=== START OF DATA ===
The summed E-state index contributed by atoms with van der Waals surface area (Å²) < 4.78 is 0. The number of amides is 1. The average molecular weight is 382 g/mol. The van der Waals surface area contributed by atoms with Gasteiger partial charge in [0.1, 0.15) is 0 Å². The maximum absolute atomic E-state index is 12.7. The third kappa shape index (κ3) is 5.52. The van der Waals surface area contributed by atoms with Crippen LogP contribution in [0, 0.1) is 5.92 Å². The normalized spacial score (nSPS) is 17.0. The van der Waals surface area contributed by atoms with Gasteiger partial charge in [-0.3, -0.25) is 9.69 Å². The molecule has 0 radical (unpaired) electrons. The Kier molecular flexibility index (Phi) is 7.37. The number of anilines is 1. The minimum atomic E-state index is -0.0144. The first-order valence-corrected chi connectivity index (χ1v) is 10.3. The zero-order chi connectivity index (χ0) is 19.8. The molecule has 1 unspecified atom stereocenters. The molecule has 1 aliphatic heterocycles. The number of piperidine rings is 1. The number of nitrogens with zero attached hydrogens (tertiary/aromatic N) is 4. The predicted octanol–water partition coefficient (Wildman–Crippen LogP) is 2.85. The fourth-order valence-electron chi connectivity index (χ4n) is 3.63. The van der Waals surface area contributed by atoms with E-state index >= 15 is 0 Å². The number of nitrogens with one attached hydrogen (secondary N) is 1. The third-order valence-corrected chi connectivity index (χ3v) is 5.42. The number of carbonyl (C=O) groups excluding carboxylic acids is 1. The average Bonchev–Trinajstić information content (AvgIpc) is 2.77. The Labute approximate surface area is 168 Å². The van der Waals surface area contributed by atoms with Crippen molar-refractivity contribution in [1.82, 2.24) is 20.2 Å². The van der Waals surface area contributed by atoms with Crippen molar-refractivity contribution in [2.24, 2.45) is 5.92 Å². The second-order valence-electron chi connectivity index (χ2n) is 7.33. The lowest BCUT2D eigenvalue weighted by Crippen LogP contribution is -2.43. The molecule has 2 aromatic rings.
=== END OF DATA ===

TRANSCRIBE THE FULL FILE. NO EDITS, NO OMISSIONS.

The summed E-state index contributed by atoms with van der Waals surface area (Å²) < 4.78 is 0. The number of amides is 1. The average molecular weight is 382 g/mol. The van der Waals surface area contributed by atoms with Gasteiger partial charge in [0.1, 0.15) is 0 Å². The maximum absolute atomic E-state index is 12.7. The third kappa shape index (κ3) is 5.52. The van der Waals surface area contributed by atoms with Crippen LogP contribution in [0, 0.1) is 5.92 Å². The normalized spacial score (nSPS) is 17.0. The van der Waals surface area contributed by atoms with Gasteiger partial charge in [-0.3, -0.25) is 9.69 Å². The molecule has 0 radical (unpaired) electrons. The Kier molecular flexibility index (Phi) is 7.37. The number of anilines is 1. The minimum atomic E-state index is -0.0144. The first-order valence-corrected chi connectivity index (χ1v) is 10.3. The zero-order chi connectivity index (χ0) is 19.8. The molecule has 1 unspecified atom stereocenters. The molecule has 1 aliphatic heterocycles. The number of piperidine rings is 1. The number of nitrogens with zero attached hydrogens (tertiary/aromatic N) is 4. The predicted octanol–water partition coefficient (Wildman–Crippen LogP) is 2.85. The fourth-order valence-electron chi connectivity index (χ4n) is 3.63. The van der Waals surface area contributed by atoms with E-state index >= 15 is 0 Å². The number of nitrogens with one attached hydrogen (secondary N) is 1. The third-order valence-corrected chi connectivity index (χ3v) is 5.42. The number of carbonyl (C=O) groups excluding carboxylic acids is 1. The average Bonchev–Trinajstić information content (AvgIpc) is 2.77. The Labute approximate surface area is 168 Å². The van der Waals surface area contributed by atoms with Crippen molar-refractivity contribution in [1.82, 2.24) is 20.2 Å². The van der Waals surface area contributed by atoms with Crippen molar-refractivity contribution in [2.24, 2.45) is 5.92 Å². The second-order valence-electron chi connectivity index (χ2n) is 7.33. The lowest BCUT2D eigenvalue weighted by Crippen LogP contribution is -2.43. The molecule has 2 aromatic rings.